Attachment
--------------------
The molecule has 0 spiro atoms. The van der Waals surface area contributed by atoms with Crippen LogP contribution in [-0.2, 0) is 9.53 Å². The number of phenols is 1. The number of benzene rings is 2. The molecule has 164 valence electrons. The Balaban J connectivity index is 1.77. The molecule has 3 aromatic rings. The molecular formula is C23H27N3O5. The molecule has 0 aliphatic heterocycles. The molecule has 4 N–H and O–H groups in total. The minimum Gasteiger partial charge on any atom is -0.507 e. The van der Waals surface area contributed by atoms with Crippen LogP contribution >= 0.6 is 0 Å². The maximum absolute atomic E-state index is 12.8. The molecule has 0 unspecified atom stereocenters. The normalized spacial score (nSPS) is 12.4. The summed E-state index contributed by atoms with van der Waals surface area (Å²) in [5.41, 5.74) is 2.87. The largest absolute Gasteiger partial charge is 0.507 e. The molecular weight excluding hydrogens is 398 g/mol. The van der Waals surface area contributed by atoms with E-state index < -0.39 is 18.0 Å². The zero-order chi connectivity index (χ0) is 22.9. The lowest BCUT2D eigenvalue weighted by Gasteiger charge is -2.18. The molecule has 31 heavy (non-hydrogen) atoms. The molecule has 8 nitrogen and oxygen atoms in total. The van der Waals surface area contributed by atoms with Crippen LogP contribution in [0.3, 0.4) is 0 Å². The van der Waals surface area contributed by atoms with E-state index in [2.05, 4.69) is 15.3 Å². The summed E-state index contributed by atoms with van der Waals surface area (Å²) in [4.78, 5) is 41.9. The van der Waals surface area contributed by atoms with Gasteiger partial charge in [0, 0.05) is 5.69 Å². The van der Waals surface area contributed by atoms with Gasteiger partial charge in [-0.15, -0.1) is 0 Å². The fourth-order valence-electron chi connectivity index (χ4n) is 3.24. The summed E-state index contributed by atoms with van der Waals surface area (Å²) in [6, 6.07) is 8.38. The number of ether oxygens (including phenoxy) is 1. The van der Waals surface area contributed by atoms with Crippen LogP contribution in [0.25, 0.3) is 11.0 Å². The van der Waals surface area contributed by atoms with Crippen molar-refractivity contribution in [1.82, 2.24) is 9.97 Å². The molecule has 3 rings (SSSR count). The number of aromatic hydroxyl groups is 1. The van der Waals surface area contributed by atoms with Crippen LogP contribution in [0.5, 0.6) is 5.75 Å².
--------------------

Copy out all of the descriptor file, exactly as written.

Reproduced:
The molecule has 0 spiro atoms. The van der Waals surface area contributed by atoms with Crippen LogP contribution in [-0.2, 0) is 9.53 Å². The number of phenols is 1. The number of benzene rings is 2. The molecule has 164 valence electrons. The Balaban J connectivity index is 1.77. The molecule has 3 aromatic rings. The molecular formula is C23H27N3O5. The molecule has 0 aliphatic heterocycles. The molecule has 4 N–H and O–H groups in total. The minimum Gasteiger partial charge on any atom is -0.507 e. The van der Waals surface area contributed by atoms with Crippen LogP contribution >= 0.6 is 0 Å². The maximum absolute atomic E-state index is 12.8. The molecule has 0 unspecified atom stereocenters. The normalized spacial score (nSPS) is 12.4. The summed E-state index contributed by atoms with van der Waals surface area (Å²) in [5.41, 5.74) is 2.87. The largest absolute Gasteiger partial charge is 0.507 e. The molecular weight excluding hydrogens is 398 g/mol. The van der Waals surface area contributed by atoms with E-state index < -0.39 is 18.0 Å². The zero-order chi connectivity index (χ0) is 22.9. The lowest BCUT2D eigenvalue weighted by Gasteiger charge is -2.18. The molecule has 31 heavy (non-hydrogen) atoms. The molecule has 8 nitrogen and oxygen atoms in total. The van der Waals surface area contributed by atoms with Crippen LogP contribution in [0.3, 0.4) is 0 Å². The van der Waals surface area contributed by atoms with E-state index in [2.05, 4.69) is 15.3 Å². The summed E-state index contributed by atoms with van der Waals surface area (Å²) in [4.78, 5) is 41.9. The van der Waals surface area contributed by atoms with Gasteiger partial charge in [0, 0.05) is 5.69 Å². The van der Waals surface area contributed by atoms with Gasteiger partial charge in [-0.15, -0.1) is 0 Å². The fourth-order valence-electron chi connectivity index (χ4n) is 3.24. The summed E-state index contributed by atoms with van der Waals surface area (Å²) in [6, 6.07) is 8.38. The number of ether oxygens (including phenoxy) is 1. The van der Waals surface area contributed by atoms with Crippen LogP contribution in [0.25, 0.3) is 11.0 Å². The van der Waals surface area contributed by atoms with Crippen molar-refractivity contribution in [1.82, 2.24) is 9.97 Å². The molecule has 3 rings (SSSR count). The number of aromatic hydroxyl groups is 1. The van der Waals surface area contributed by atoms with Crippen LogP contribution in [0.5, 0.6) is 5.75 Å².